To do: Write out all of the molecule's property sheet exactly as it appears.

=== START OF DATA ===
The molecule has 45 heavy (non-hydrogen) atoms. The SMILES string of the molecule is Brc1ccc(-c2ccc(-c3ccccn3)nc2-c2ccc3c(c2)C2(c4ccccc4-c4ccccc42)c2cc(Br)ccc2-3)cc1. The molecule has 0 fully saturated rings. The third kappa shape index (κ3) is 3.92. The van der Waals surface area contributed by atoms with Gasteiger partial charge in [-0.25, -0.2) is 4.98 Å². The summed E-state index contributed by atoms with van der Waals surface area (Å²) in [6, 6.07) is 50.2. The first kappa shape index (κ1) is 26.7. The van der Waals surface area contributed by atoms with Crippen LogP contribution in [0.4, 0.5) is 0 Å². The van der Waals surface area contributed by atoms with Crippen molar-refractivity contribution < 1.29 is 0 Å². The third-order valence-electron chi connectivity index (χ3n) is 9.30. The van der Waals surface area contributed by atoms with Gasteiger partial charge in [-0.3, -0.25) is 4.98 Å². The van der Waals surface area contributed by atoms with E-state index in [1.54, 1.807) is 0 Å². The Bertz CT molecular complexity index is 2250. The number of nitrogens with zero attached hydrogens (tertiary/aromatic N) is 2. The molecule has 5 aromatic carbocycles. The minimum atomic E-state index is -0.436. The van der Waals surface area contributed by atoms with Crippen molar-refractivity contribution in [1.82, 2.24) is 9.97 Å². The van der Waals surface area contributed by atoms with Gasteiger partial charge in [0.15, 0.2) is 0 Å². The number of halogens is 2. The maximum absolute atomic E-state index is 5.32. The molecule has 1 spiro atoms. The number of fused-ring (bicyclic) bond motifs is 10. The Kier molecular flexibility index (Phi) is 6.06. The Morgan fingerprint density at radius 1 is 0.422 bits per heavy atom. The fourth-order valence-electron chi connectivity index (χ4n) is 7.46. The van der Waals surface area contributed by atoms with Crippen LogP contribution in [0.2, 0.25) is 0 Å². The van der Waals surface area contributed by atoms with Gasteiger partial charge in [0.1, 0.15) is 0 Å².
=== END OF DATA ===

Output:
The molecule has 45 heavy (non-hydrogen) atoms. The SMILES string of the molecule is Brc1ccc(-c2ccc(-c3ccccn3)nc2-c2ccc3c(c2)C2(c4ccccc4-c4ccccc42)c2cc(Br)ccc2-3)cc1. The molecule has 0 fully saturated rings. The third kappa shape index (κ3) is 3.92. The van der Waals surface area contributed by atoms with Gasteiger partial charge in [-0.25, -0.2) is 4.98 Å². The summed E-state index contributed by atoms with van der Waals surface area (Å²) in [6, 6.07) is 50.2. The first kappa shape index (κ1) is 26.7. The van der Waals surface area contributed by atoms with Crippen LogP contribution in [0.4, 0.5) is 0 Å². The van der Waals surface area contributed by atoms with Crippen molar-refractivity contribution < 1.29 is 0 Å². The third-order valence-electron chi connectivity index (χ3n) is 9.30. The van der Waals surface area contributed by atoms with Gasteiger partial charge in [-0.3, -0.25) is 4.98 Å². The van der Waals surface area contributed by atoms with E-state index in [1.54, 1.807) is 0 Å². The Bertz CT molecular complexity index is 2250. The number of nitrogens with zero attached hydrogens (tertiary/aromatic N) is 2. The molecule has 5 aromatic carbocycles. The minimum atomic E-state index is -0.436. The van der Waals surface area contributed by atoms with Crippen molar-refractivity contribution in [1.82, 2.24) is 9.97 Å². The van der Waals surface area contributed by atoms with Gasteiger partial charge in [0.15, 0.2) is 0 Å². The number of halogens is 2. The maximum absolute atomic E-state index is 5.32. The molecule has 1 spiro atoms. The number of fused-ring (bicyclic) bond motifs is 10. The Kier molecular flexibility index (Phi) is 6.06. The Morgan fingerprint density at radius 1 is 0.422 bits per heavy atom. The fourth-order valence-electron chi connectivity index (χ4n) is 7.46. The van der Waals surface area contributed by atoms with Crippen LogP contribution in [0.2, 0.25) is 0 Å². The van der Waals surface area contributed by atoms with Gasteiger partial charge in [0.1, 0.15) is 0 Å².